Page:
Health Related Resources

The following sources have travel inoculation and malaria prophylaxis recommendations for every area of the world:

Health Preparation

It is important to remember that studying abroad can be stressful both physically and mentally. A healthy mind and body are essential for a successful study abroad experience. Before you leave, you should get physical and dental checkups to make sure everything is in order. Make sure to have your doctor write out any standard prescriptions which you use with both brand and generic names (in case the brand name is not recognized internationally). This includes your eyeglass and contact lens prescriptions, allergy medicine, birth control pills, and asthma medicine. You should take an extra pair of glasses or contact lenses with you. If possible, take enough prescription drugs with you to last the entire stay overseas because if they are not offered in your host country, problems may arise. Make sure to pack them in clearly marked bottles and have the prescription with you in case a customs officer requests it. Additionally, check on the legality of bringing your medicine into your host country.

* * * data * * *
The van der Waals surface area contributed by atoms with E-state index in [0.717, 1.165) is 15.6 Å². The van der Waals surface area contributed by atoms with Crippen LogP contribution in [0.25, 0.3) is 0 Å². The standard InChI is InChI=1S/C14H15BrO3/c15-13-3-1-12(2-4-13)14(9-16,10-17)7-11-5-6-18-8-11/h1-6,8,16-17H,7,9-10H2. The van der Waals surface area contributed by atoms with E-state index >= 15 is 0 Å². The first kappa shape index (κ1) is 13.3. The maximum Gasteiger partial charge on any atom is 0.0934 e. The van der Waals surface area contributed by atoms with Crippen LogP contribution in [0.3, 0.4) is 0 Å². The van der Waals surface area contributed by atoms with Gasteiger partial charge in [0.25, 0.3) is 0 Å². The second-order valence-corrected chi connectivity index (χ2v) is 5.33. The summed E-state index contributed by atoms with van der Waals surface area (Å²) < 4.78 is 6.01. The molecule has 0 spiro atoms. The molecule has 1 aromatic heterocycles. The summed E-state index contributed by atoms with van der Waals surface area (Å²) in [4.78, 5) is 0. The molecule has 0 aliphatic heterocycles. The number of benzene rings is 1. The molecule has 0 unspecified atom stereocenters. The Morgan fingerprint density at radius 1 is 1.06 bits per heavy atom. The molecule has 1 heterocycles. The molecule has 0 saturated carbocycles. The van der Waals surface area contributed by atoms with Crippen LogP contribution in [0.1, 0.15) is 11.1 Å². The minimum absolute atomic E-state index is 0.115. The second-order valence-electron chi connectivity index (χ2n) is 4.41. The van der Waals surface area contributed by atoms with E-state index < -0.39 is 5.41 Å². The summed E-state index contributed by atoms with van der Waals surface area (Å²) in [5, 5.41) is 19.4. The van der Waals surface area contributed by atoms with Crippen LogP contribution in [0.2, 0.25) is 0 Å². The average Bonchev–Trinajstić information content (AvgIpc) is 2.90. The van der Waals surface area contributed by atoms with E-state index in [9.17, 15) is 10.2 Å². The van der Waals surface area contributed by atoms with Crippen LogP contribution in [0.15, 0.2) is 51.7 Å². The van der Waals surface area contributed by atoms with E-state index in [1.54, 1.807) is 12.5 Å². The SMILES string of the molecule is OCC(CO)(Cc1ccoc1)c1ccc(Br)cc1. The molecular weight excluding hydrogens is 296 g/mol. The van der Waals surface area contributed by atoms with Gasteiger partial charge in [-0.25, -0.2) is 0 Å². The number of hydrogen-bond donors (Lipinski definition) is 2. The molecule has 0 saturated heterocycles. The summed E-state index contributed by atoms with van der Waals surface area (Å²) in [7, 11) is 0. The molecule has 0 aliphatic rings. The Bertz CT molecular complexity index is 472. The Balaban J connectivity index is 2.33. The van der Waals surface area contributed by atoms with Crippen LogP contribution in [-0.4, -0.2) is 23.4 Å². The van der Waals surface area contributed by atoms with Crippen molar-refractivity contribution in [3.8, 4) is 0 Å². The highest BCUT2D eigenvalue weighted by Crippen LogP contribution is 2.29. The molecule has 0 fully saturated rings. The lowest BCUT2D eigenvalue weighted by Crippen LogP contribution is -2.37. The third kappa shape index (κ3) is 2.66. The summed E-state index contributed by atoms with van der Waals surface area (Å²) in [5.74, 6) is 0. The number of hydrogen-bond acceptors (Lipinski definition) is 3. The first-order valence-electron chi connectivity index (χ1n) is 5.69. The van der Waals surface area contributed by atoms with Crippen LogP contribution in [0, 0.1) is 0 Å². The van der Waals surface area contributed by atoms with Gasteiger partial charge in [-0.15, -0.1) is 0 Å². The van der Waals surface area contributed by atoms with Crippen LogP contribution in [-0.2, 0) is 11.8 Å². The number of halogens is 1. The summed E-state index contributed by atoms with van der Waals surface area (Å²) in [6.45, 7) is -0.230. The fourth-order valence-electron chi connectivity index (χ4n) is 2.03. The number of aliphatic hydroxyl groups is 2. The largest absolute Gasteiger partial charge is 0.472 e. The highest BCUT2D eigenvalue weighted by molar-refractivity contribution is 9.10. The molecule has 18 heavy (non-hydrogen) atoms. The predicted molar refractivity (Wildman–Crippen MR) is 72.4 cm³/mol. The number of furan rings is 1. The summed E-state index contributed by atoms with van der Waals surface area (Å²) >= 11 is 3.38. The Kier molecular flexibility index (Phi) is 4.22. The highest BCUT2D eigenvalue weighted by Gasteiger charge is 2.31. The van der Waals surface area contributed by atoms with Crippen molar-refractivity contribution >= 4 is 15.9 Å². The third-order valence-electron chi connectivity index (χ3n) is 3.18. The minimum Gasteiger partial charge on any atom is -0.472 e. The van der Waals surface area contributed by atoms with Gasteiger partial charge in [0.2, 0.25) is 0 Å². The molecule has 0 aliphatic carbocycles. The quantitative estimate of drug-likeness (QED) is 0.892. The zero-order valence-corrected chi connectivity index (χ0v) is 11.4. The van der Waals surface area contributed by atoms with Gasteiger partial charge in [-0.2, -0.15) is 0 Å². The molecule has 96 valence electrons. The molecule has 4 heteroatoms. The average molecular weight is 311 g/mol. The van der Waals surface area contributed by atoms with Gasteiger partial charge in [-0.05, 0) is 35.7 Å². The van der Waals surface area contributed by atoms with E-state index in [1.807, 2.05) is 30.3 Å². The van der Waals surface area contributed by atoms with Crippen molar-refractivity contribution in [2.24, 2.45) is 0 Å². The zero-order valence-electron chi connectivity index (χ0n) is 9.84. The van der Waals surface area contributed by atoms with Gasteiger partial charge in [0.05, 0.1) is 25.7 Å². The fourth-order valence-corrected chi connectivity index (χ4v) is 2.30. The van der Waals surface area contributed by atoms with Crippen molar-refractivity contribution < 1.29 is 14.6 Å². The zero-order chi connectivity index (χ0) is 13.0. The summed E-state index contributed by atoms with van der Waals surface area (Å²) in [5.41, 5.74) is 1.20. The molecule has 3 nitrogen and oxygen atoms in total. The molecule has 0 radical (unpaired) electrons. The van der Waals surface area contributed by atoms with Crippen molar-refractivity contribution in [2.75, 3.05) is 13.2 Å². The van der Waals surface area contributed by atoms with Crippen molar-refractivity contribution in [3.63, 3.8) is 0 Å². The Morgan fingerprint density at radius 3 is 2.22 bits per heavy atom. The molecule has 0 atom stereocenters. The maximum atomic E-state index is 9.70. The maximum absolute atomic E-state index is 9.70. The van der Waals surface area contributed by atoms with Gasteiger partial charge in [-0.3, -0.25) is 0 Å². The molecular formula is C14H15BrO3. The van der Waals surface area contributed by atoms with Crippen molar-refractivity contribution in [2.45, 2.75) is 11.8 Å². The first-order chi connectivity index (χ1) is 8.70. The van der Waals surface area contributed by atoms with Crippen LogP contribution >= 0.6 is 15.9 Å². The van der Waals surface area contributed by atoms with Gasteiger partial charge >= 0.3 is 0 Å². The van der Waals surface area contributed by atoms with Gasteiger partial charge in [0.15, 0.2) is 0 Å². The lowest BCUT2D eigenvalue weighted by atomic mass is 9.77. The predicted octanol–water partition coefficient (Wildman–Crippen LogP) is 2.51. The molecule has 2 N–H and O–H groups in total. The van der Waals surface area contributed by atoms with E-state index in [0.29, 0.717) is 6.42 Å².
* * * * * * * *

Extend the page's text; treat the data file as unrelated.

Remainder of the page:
If you feel you may have a medical problem that is not easily recognized (such as diabetes, allergic reactions to antibiotics or bee stings, heart conditions or epilepsy) you should consider obtaining a Medic Alert ID tag. This tag is internationally recognized. Check with your doctor or hospital to see how to obtain one.

Your routine immunizations should be up-to-date before you travel. This includes polio, diphtheria, tetanus, measles, mumps, and rubella. All students have these records on file at the Brandeis University Health Center.

Check out your specific country to see if you are forgetting any! Immunizations can be obtained from the Health Center, your own physician, or a travel clinic. If you have other questions about which immunizations you might need, please check with your program.

Note: The incidence of tuberculosis is higher in many other parts of the world than in the United States. Although it is not a routine vaccination for many destinations, it is wise to ask your health care provider about getting vaccinated against some of the strongest strands of tuberculosis. Also remember that some countries may require an AIDS test, chest X-ray, or proof of a yellow fever shot before allowing you to enter.